Do you feel like this?
This round, even my established natives are suffering. Fortunately, just like their roots are hardy in winter, they usually withstand drought like this, too. Though we’re gleeful about this week’s rain, the party’s not over yet.
My native plumbago (Plumbago scandens) was blooming (top right flower) along with groundcover White avens (Geum canadense) a few weeks ago. And columbine, if you can believe that!
Now, the plumbago wheezes out a few tiny white flowers and then collapses in exhaustion. Normally, it would be cascading flowers. The geum has given up flowering to spread its seeds, but otherwise is undaunted. I am watering them both, because even though they are natives, they’re relatively new to my garden.
Arborist Guy LeBlanc notes that even established oak trees are dying. He recommends watering with a sprinkler in early morning, at the canopy/drip line, to completely drench the root system. Avoid cramming a hose up against the base of the tree, which only encourages rot.
But our wildlife is even more desperate. Ones we don’t want inside are running in like crazy to share a drink with us. For wildlife summer survival tips, this week on CTG, Habitat Steward Meredith O’Reilly joins Tom for simple things we can do.
Meredith’s blog, Great Stems, features outstanding photography, wildlife discoveries, and insight into their life style.
On CTG, she shares some of her insight: like about hummingbird feeders. Change the water frequently in this heat so it doesn’t ferment.
- Wash out your feeder every few days and fill with 1 part sugar to 4 parts water. Please avoid commercial products that contain red dye.
- Avoid metal feeders that rust and harm your little birds. And don’t buy one with cute yellow flowers. The color yellow attracts bees and wasps that can chase or even sting your hummingbirds.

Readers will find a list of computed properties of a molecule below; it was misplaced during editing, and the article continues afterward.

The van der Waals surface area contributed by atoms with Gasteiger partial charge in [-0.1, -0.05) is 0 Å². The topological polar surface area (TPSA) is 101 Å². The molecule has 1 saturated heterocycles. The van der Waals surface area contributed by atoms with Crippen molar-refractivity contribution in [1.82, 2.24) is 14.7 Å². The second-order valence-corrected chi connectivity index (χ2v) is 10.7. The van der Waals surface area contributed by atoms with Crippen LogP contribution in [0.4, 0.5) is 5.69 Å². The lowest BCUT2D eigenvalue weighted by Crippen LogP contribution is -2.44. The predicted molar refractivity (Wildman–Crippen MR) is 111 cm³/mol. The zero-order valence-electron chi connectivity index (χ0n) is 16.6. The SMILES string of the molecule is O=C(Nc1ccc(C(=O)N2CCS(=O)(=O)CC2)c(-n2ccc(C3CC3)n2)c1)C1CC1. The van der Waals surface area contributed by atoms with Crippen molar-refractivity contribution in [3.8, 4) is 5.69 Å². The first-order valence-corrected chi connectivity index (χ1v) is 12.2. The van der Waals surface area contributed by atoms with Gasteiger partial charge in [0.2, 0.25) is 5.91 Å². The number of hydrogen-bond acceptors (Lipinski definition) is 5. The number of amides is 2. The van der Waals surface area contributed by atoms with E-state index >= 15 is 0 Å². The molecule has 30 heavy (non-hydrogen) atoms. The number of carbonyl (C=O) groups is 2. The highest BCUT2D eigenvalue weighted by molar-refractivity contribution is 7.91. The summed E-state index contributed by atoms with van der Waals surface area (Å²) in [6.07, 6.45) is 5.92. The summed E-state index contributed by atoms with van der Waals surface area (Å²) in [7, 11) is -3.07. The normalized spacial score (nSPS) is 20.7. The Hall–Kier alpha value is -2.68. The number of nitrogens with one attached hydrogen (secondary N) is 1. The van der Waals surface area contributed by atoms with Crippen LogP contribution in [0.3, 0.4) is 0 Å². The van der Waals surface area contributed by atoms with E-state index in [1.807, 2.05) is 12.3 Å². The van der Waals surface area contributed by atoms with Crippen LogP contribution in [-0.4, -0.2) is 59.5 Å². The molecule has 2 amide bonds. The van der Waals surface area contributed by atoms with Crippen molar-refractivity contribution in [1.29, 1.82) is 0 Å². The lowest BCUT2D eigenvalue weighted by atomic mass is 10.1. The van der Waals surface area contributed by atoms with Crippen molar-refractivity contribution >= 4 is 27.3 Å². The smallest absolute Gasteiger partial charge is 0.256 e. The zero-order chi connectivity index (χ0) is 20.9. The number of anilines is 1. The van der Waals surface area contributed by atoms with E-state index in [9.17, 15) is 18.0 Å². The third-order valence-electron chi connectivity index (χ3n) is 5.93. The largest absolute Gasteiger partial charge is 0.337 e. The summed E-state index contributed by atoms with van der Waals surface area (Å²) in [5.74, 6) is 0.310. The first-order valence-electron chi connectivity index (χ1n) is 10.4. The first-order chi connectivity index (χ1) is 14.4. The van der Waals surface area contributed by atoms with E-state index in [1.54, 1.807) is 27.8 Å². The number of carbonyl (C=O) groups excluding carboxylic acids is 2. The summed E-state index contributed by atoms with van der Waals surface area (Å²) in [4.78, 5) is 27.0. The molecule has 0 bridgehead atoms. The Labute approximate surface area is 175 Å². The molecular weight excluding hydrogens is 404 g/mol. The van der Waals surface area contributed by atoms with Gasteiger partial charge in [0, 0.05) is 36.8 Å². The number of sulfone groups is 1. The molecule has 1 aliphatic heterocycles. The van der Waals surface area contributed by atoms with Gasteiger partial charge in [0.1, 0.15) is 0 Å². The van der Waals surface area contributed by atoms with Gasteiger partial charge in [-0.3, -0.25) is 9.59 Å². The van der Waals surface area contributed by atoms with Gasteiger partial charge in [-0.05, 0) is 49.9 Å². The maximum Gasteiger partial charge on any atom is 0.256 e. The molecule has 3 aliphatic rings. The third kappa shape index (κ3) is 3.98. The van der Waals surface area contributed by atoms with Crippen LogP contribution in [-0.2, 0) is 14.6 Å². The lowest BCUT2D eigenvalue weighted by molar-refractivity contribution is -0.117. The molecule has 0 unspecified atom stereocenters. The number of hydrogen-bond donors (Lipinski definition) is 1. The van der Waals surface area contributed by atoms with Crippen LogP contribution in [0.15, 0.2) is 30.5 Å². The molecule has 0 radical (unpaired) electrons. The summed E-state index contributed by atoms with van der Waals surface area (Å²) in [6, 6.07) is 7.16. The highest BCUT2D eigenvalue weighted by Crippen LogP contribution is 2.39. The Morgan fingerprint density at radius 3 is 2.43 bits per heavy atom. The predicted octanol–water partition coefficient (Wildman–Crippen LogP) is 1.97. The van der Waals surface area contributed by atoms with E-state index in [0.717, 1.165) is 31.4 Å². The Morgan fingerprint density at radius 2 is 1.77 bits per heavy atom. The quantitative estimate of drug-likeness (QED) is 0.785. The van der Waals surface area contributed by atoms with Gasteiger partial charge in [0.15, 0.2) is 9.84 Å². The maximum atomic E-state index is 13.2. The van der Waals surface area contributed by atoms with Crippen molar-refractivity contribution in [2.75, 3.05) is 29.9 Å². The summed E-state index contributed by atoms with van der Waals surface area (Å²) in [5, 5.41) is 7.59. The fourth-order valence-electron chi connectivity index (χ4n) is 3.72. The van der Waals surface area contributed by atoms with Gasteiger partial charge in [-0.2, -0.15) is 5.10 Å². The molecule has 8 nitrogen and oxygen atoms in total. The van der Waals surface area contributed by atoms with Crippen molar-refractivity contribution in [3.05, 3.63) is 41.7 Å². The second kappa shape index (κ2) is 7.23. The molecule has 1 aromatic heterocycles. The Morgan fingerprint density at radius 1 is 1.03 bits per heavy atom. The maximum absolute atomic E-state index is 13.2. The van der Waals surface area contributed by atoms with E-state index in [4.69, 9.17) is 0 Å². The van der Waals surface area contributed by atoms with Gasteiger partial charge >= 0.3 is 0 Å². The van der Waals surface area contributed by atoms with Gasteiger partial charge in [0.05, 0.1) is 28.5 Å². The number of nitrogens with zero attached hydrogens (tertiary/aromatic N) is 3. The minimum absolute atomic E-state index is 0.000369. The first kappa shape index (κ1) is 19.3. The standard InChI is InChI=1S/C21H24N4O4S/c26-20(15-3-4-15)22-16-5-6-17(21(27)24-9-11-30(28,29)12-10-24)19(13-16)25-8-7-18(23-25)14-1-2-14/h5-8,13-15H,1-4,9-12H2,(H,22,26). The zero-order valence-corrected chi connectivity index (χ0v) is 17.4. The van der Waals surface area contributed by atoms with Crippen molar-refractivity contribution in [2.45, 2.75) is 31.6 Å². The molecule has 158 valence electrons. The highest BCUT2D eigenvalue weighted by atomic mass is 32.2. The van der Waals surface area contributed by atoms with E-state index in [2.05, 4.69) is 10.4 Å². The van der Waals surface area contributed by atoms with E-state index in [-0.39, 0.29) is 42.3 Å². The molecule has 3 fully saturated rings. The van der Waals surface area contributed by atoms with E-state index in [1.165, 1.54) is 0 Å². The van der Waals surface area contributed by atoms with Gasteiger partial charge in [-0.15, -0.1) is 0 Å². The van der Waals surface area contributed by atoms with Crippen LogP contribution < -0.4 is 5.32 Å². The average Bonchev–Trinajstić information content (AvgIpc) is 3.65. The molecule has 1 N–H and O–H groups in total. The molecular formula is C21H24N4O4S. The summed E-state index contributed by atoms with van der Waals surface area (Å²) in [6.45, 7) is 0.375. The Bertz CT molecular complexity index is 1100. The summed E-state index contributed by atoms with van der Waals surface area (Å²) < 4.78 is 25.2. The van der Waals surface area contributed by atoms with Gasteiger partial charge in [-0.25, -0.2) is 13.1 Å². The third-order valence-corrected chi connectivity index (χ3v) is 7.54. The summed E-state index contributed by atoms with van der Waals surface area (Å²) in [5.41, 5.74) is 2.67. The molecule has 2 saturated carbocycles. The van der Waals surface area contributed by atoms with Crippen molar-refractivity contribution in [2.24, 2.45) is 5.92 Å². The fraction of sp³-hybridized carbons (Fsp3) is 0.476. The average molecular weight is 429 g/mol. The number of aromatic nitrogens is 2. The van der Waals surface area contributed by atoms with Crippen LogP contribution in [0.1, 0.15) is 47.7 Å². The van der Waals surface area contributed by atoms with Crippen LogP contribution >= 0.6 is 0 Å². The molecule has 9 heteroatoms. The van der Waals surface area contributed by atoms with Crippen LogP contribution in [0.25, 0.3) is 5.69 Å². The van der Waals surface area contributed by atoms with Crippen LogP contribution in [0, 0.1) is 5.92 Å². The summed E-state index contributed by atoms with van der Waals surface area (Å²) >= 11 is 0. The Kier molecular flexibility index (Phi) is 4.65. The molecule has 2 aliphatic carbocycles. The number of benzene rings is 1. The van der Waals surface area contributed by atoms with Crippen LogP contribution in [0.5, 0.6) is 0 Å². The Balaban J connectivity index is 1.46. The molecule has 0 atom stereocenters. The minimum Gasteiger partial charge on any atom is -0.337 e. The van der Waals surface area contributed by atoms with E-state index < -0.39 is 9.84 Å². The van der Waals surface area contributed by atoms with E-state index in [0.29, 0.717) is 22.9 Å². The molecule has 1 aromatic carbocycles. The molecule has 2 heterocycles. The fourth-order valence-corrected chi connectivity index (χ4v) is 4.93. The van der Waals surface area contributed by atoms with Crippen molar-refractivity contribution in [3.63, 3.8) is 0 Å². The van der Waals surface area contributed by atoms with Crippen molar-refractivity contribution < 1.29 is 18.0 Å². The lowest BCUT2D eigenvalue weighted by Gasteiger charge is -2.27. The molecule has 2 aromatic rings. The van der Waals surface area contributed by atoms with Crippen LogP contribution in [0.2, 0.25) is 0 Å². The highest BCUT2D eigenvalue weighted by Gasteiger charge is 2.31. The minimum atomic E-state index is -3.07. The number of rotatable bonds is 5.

Instead, provide flowers and water for your bees and wasps for sustenance of their own. My welcomed wasps hear the water hose and follow me as I fill up the bird bath.
And oh, yes, keep those bird baths refreshed with cool clean water. Meredith and I use a dish scrubber to scour saucers and baths. Who’d want to go into a hot, icky bath? Plus, an abandoned bird bath comes with a bonus: mosquitoes!
Your wildlife is looking for any chance for a drink. These toads are actually hanging out in my A/C condensation pipe puddle. The soaker hoses that surround our house are to save our troubled foundation on clay soil.
Meredith has lots more tips on how to feed our birds and nourish our butterflies. After all, we can always re-plant this fall, but we can’t replace the wildlife that we depend on for a balanced, healthy garden—not just ours—but the big wide world garden picture.
To fuel hummingbirds and insects, Daphne’s Plant of the Week is Desert Willow (Chilopsis linearis).
There are many cultivars of this drought-tough shrubby tree that accepts diverse soil conditions, as long as it doesn’t get too much water or fertilizer.
Use its willowy form for structural accent and as a gentle shade break for understory perennials that appreciate a break, like we all do!
Since photographing our wildlife is such a joy, on tour we visit Mary and Howard Cheek in their Certified Backyard Habitat in Kempner. Get Howard’s behind-the-lens tips that earned him top award in The Nature Conservancy’s photography competition.
Although plant-sucking aphids aren’t a big problem right now, they’ll be back! This week, Trisha identifies one of your best friends: ladybug larvae, natural vacuum cleaners.
Regarding the feline “wildlife” that uses our gardens as litter boxes, Daphne answers a viewer’s question about how to reclaim raised beds to grow vegetables.
Maude, who owns KLRU’s Director of Web Services, Libby Peterek, has a great respect for plants and a low opinion of such behavior.
Maude invites you to help us launch Maude & Augie-doggie’s Garden Pet of the Week with your pictures, videos, and tips! It doesn’t have to be a dog or cat, but any “pet” that gives you joy in the garden, even a cute little toad in a bowl of water.
Until next week, Linda